Other Post-Surgery Issues

Patients who undergo bariatric surgery must make a lifelong commitment to eat healthy, exercise, and adhere to strict dietary guidelines. The lifestyle changes can seem overwhelming at first and can strain relationships within families and between married couples. To help patients achieve their goals and deal with the changes surgery and weight loss can bring, Memorial Health Bariatrics offers support groups, counseling, and continuing education.

Ultimately, the decision to have the procedure is entirely up to you. After having heard all the information, you must decide if the benefits outweigh the side effects and potential complications.

This surgery is only a tool. Your ultimate success depends on strict adherence to the recommended dietary, exercise, and lifestyle changes.

After Gastric Band

After insertion of the adjustable gastric band, you will stay overnight at Memorial Health University Medical Center. After you recover from your anesthesia, you will start a liquid diet that you will follow for two weeks. You will begin doing simple exercises from your bed just four hours after surgery. You will have some discomfort after surgery and will receive pain relief as needed.

Before you leave the hospital, you will undergo a barium swallow to make sure you are able to eat. A small percentage of patients develop swelling at the band site and need to stay in the hospital for an extra day or more.


You will return to Memorial Health Bariatrics after two weeks, four weeks, monthly for the first year, then every three months for the next one to two years, then annually. At each of these visits, we will check your weight, measure certain parts of your body, check your strength, and perform other tests as needed. These check-ups are necessary to help us ensure that you are healthy and are following your diet and exercise guidelines.


You will be asked to attend a support group regularly. Research has shown that adequate support is a vital part of weight loss success. We offer meetings at least twice a month in Savannah in the Mercer Auditorium located in the Hoskins Center on the Memorial Health campus. We also hold a monthly meetings in outlying communities.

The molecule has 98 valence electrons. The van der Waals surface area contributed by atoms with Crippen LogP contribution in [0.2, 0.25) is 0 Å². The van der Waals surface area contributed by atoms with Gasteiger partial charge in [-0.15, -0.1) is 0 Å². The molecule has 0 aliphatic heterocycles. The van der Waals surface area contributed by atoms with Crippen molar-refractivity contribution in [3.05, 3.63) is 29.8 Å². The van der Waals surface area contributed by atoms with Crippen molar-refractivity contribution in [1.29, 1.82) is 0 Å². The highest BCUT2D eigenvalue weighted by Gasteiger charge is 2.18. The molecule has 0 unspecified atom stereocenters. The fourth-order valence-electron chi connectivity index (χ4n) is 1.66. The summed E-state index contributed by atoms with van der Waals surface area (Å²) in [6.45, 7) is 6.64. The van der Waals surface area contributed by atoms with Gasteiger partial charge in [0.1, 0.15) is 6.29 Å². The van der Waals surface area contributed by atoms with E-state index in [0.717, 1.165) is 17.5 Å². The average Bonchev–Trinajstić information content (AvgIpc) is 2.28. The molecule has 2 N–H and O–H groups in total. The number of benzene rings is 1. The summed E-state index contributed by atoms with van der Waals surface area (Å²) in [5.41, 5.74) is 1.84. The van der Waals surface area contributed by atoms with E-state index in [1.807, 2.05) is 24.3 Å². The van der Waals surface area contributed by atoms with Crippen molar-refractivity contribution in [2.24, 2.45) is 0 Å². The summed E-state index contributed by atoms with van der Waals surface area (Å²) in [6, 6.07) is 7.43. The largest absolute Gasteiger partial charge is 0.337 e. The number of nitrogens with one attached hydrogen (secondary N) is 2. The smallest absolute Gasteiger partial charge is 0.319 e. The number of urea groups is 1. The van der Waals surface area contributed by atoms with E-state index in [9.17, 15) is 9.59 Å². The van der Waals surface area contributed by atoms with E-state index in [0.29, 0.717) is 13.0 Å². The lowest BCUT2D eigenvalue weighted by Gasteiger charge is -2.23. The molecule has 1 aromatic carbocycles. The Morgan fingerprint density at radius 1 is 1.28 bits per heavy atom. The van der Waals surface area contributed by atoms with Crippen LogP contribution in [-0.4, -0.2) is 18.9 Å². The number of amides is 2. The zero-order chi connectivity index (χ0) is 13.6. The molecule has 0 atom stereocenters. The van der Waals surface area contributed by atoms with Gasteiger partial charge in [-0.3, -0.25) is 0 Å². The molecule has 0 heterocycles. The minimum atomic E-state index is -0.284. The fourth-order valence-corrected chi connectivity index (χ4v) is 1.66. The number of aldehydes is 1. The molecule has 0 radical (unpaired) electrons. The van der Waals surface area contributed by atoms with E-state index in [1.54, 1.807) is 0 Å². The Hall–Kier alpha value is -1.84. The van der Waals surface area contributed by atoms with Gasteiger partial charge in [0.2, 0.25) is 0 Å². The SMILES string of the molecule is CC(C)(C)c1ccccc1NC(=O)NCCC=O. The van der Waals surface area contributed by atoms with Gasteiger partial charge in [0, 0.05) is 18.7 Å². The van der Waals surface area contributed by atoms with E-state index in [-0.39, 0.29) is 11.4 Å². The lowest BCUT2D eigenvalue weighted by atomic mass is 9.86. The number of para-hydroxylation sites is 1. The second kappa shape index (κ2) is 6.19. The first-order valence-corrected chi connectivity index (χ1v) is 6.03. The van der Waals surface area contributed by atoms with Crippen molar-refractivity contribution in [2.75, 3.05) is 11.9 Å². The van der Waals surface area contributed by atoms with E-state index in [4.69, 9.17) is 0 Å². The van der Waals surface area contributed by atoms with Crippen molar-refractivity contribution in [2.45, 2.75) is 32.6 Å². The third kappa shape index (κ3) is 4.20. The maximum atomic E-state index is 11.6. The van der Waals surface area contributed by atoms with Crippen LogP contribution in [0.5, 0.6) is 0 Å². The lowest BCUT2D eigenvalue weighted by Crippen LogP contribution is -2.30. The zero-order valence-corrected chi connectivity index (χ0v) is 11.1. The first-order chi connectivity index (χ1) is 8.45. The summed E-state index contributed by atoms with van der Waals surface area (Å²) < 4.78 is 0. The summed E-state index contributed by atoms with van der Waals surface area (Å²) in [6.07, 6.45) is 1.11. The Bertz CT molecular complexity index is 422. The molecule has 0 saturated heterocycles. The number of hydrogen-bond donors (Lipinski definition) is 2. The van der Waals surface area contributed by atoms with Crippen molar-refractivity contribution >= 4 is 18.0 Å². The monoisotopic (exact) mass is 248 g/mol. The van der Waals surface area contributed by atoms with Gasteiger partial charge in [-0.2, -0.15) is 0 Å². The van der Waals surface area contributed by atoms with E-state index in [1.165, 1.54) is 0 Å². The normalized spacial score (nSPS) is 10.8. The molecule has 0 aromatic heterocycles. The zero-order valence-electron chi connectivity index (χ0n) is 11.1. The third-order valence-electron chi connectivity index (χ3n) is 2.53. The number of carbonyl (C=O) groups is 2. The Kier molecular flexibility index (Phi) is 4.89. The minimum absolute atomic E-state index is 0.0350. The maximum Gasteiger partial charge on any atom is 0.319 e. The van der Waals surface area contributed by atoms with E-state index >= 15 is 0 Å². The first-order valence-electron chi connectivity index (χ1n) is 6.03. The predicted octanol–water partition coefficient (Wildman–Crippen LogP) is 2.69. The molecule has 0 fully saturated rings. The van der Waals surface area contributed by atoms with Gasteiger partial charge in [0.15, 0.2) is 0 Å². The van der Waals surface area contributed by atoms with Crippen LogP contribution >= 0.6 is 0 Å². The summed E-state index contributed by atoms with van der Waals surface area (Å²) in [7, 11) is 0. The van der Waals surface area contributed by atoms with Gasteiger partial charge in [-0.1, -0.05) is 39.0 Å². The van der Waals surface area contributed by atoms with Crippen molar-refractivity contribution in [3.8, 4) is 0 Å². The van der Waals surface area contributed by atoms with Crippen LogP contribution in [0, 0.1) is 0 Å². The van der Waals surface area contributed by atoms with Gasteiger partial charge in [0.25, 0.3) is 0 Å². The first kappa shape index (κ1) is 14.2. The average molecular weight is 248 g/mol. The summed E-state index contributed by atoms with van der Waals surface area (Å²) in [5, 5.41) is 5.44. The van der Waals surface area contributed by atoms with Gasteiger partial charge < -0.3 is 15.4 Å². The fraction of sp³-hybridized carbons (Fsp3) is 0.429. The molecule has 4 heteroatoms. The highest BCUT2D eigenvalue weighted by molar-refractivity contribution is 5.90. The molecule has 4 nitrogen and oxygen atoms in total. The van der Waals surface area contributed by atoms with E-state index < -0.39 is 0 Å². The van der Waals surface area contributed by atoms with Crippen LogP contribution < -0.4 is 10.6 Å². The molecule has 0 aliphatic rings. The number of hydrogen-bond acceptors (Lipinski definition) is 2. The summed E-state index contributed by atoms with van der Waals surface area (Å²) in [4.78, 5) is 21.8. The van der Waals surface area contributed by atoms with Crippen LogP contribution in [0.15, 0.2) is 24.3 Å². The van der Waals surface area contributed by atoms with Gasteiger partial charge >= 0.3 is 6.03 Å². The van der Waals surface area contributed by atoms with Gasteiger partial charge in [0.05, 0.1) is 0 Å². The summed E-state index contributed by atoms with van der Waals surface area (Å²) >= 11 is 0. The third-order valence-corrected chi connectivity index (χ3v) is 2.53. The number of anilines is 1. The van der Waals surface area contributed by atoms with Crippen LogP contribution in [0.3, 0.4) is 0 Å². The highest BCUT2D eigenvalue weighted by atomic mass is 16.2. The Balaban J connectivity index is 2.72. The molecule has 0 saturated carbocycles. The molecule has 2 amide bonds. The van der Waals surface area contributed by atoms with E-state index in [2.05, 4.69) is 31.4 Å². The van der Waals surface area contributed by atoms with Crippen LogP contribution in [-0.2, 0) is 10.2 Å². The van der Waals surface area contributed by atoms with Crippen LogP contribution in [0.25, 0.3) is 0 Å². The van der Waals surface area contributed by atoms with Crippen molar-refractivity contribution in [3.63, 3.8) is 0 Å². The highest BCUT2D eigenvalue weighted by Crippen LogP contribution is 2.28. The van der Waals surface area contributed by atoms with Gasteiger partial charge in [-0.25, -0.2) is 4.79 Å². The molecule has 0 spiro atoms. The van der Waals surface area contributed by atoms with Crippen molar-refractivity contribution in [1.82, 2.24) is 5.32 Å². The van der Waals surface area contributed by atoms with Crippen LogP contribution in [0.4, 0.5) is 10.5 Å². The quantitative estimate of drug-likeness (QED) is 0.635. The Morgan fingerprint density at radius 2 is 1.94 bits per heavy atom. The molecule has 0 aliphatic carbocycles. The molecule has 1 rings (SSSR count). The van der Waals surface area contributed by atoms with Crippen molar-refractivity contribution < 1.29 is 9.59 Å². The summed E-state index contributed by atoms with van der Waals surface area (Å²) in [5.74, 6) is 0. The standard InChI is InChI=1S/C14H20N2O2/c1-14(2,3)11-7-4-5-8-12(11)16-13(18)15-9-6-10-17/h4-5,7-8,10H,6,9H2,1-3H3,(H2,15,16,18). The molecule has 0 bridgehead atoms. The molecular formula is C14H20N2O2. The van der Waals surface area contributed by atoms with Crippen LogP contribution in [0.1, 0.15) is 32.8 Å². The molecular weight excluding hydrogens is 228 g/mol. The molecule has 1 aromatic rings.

You will also meet with an exercise physiologist and dietitian. You will be given telephone access to a nurse 24 hours a day, seven days a week. Additional counseling will be available if necessary.

Changing the Way You Eat

The modifications made to your gastrointestinal tract will require permanent changes in your eating habits. Some of the changes include:

  • When you start eating solid food it is essential that you chew thoroughly. You will not be able to eat steak or other chunks of meat if they are not ground or chewed thoroughly.
  • You are not to drink fluids while eating. You need to wait 90 minutes after eating before drinking any fluid.
  • Omit desserts and other items with sugar listed as one of the first three ingredients.
  • Omit carbonated drinks, high-calorie nutritional supplements, milk shakes, high-fat foods, and foods with high fiber content.
  • Avoid alcohol.
  • Limit snacking between meals.
  • Take vitamin supplements as directed by your doctor.

Returning to Work

Your ability to resume pre-surgery levels of activity will vary based on your physical condition and the nature of the activity. Many patients return to full pre-surgery levels of activity within six weeks of their procedure. Patients who have had a minimally invasive laparoscopic procedure may be able to return to these activities within a few weeks.

Birth Control and Pregnancy

It is strongly advised that women of childbearing age use at least two effective forms of birth control during the first 16 to 24 months after weight loss surgery. A woman's ability to become pregnant returns within a week or two after you start to lose weight. The added demands pregnancy places on your body and the potential for fetal damage make this requirement very important.